Remember when lenders were content to sell foreclosed homes to any qualified buyer? Their popular message was, “We’re in the lending business, not in the real estate business.”
With the large number of REOs (bank-owned properties) overwhelming most mortgage lenders and driving many others out of business, it’s curious that some are making stringent demands on how foreclosed homes are financed.
A few lenders are even requiring that they supply the financing for any foreclosed property in their portfolio.
The policy took Tom Lasswell, a mortgage professional with Guild Mortgage, completely by surprise. Lasswell recently had a preapproved borrower who found a bank-owned property. While the buyers were highly qualified, the lender who owned the property let it be known that two other parties were interested in the parcel.
“Our clients’ offer was accepted, but only if they got a loan from the lender who held the property,” Lasswell said. “If they wanted the home — which was perfect for them — they had to get a loan with that lender and close with (the same lender). If our clients did not comply with those terms, the lender with the foreclosure would move on to the next person in line.”
No specific loan terms were discussed or promised. The potential buyers simply had to accept that the financing would come from the lender holding the property.
“I’ve known some builders that require borrowers to be preapproved or prequalified through their affiliate companies or relationships, but the borrower has not been required to use those services as a part of the contract. They have always been able to choose.”
Is it even legal for a bank to ever dictate where a borrower obtains financing?
According to Joseph M. Vincent, general counsel for the Washington State Department of Financial Institutions, a lender can require a borrower to secure financing when the lender is acting as the “seller” of the property.
It is a violation of the Federal Anti-Tying Law for a bank, its holding company or affiliate to condition a loan on the purchase of specific property. However, it is not a violation if the institution is telling any would-be buyers that, as seller, it will not sell the property to them unless they obtain a seller-financed loan for that purpose.
However, if the bank, savings association or one of its subsidiaries or its holding company required more than the seller-financed loan, that extra requirement could be an illegal tying arrangement, according to Vincent.
For example, a bank sells you an office building it owns through foreclosure, the terms of which are 20 percent downpayment and an 80 percent bank-financed purchase loan. So far, so good. But the terms also require that, as a condition of purchase, you agree to use Property Manager “X” or Remodeling Consultant “Y.”
The bank, savings association or one of its subsidiaries or its holding company has a beneficial ownership interest in or less-than-arm’s-length relationship with Property Manager “X” or Remodeling Consultant “Y.” This would likely be an illegal tying arrangement, Vincent wrote.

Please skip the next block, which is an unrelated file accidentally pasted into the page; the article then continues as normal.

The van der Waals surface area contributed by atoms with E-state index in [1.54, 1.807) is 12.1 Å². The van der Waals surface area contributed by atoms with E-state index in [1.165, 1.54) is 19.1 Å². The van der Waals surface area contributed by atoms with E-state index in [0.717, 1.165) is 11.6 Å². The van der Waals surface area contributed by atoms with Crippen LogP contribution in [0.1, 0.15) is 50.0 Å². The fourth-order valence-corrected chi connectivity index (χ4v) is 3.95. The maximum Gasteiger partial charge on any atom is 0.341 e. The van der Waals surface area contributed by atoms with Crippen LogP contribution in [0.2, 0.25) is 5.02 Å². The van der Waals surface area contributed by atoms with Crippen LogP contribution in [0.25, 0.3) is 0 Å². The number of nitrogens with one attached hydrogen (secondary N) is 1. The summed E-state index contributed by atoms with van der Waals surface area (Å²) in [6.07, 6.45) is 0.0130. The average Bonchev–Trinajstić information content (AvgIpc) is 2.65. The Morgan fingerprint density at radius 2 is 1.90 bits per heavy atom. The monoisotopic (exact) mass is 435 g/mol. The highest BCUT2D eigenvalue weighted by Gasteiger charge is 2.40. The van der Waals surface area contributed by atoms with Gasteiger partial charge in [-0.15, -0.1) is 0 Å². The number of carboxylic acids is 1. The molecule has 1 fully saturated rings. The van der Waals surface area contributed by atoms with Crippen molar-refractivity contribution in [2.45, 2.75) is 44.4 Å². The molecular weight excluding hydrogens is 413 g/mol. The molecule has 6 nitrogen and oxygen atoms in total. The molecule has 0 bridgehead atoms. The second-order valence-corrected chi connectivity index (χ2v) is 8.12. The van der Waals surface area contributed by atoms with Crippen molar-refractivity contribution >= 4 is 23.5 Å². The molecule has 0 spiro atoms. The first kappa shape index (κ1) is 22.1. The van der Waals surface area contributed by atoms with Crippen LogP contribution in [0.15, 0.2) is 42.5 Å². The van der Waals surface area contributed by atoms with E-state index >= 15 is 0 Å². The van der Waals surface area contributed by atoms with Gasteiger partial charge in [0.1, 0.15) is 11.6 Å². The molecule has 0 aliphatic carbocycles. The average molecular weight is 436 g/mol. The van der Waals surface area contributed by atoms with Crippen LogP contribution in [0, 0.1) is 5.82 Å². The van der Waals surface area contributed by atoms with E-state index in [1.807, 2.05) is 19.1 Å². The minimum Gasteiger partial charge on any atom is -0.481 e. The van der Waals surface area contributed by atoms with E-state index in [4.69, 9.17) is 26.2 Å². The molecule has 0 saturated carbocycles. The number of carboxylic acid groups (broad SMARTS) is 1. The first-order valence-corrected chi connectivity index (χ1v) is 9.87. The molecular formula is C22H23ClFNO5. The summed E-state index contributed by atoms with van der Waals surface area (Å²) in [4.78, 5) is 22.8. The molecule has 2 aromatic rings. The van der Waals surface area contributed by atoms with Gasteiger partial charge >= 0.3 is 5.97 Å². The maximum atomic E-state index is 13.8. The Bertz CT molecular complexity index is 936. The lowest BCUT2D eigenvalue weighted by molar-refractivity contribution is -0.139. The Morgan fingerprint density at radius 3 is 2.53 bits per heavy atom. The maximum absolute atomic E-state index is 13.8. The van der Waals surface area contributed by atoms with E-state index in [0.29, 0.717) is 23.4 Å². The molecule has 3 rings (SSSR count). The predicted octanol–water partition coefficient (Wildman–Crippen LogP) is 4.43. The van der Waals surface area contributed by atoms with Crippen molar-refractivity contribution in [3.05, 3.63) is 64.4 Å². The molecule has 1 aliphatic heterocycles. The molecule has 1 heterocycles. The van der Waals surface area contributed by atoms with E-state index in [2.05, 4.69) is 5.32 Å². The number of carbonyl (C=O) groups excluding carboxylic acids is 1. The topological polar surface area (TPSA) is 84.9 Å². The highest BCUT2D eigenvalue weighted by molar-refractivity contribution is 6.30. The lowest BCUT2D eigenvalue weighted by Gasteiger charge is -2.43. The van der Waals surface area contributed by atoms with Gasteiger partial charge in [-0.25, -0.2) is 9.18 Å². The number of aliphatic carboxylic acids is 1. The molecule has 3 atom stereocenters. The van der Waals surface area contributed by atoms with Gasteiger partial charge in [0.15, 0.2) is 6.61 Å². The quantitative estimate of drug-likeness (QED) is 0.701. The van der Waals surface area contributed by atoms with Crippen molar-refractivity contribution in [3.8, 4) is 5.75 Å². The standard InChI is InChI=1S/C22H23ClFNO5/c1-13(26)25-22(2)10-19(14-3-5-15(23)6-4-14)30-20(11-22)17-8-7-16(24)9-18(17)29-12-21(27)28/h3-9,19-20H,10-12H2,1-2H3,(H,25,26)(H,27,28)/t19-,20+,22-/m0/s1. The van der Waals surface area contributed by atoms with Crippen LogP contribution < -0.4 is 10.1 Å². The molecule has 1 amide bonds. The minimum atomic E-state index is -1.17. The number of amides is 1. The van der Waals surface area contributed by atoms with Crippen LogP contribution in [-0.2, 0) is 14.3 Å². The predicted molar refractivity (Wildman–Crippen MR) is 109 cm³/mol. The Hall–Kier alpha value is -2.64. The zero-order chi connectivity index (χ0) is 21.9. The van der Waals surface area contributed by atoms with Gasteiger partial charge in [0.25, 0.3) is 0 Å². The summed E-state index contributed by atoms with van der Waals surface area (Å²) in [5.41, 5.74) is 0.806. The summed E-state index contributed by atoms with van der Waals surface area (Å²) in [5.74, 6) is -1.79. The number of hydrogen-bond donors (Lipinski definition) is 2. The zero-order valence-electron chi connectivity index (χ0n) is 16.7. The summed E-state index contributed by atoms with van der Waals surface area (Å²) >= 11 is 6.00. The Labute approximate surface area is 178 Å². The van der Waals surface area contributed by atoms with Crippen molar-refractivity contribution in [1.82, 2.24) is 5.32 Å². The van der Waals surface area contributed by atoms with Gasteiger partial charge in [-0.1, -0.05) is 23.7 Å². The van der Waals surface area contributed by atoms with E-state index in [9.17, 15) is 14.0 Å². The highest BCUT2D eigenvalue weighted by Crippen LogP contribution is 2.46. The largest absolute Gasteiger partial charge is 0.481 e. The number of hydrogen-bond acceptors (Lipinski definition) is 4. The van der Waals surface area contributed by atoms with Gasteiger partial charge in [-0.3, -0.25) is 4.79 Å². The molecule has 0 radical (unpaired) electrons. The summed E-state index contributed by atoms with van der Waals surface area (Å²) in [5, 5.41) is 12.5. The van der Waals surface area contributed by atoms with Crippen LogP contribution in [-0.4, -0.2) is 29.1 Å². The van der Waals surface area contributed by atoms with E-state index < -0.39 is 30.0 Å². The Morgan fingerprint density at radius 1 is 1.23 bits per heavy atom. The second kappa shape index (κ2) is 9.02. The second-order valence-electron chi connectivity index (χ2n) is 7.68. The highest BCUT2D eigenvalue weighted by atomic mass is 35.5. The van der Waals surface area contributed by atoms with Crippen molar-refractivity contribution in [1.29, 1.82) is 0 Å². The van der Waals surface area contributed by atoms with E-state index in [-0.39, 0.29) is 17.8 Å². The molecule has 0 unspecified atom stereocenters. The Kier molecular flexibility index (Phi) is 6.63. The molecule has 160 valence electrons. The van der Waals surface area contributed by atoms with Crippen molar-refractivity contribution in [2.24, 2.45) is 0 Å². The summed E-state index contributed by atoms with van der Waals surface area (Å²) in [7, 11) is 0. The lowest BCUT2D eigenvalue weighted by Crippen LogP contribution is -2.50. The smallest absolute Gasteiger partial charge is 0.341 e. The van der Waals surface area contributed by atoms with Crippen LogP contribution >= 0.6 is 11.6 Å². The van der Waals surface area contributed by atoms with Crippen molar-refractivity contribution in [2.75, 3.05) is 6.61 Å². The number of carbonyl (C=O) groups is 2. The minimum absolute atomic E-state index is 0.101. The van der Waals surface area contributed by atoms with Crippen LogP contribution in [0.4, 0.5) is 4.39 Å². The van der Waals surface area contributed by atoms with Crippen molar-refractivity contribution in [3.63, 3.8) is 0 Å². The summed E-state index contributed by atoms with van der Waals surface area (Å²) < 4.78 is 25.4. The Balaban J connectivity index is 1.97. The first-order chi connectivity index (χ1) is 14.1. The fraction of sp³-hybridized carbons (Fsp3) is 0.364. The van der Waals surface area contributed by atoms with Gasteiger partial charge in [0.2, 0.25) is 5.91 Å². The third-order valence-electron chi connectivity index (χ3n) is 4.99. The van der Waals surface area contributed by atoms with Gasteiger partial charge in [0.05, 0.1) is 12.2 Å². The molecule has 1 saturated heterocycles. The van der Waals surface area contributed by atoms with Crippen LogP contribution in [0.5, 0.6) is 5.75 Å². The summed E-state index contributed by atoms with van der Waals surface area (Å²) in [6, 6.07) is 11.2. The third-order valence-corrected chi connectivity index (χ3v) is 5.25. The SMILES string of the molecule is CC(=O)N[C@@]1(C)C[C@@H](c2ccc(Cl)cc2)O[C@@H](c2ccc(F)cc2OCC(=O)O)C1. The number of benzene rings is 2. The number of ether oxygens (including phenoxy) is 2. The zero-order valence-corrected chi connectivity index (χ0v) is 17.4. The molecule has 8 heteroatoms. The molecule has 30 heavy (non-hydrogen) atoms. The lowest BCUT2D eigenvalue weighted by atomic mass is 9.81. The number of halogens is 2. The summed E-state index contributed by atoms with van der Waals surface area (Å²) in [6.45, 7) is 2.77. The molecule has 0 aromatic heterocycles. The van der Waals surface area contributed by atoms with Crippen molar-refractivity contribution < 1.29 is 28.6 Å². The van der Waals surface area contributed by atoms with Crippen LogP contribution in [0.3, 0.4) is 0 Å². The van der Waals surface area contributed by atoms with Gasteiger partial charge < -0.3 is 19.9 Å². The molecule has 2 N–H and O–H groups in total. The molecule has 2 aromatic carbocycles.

Vincent cited Sharkey v. Security Bank & Trust Co., where a bank’s tying arrangement constituted a violation because the bank required a customer to purchase real estate from the bank as a condition for obtaining a loan. The court sided with the customer, and rejected the bank’s argument that the customer must prove the arrangement was “anticompetitive.”
In another example, a bank conditioned the extension of a loan for purchase of a restaurant property on the borrowers’ agreement to also purchase (at an inflated price) a commercial property that the bank acquired through foreclosure.
When 2008 finally came to an end, there were approximately 871,000 foreclosed, or REO homes, in the U.S., up from 414,000 at the close of 2007. More than 5 percent of all “performing” mortgages were 60 or more days delinquent, pointing to a potentially precarious situation.
TransUnion, the huge credit and information-management company, expects that percentage to double in 2009 as more adjustable-rate mortgages (ARMs) and option-ARM instruments click in to their adjustment mode.
These adjustables, approximately $321 billion strong and scheduled to reset before 2012, could well drive the number of bank-owned homes to more than 2 million. Most of these properties are vacant, creating a drag on neighborhoods and lessening the desire of many other homeowners to hang on.
Those numbers, while numbing, may even be conservative. Elizabeth Warren, chair of the Congressional Oversight Panel, recently said that 10 million to 12 million U.S. homes could ultimately go into foreclosure.
You would think lenders would not be too picky about who would provide the financing.
Tom Kelly’s book “Cashing In on a Second Home in Mexico: How to Buy, Rent and Profit from Property South of the Border” was written with Mitch Creekmore, senior vice president of Houston-based Stewart International. The book is available in retail stores, on Amazon.com and on tomkelly.com.Copyright 2009 Tom Kelly
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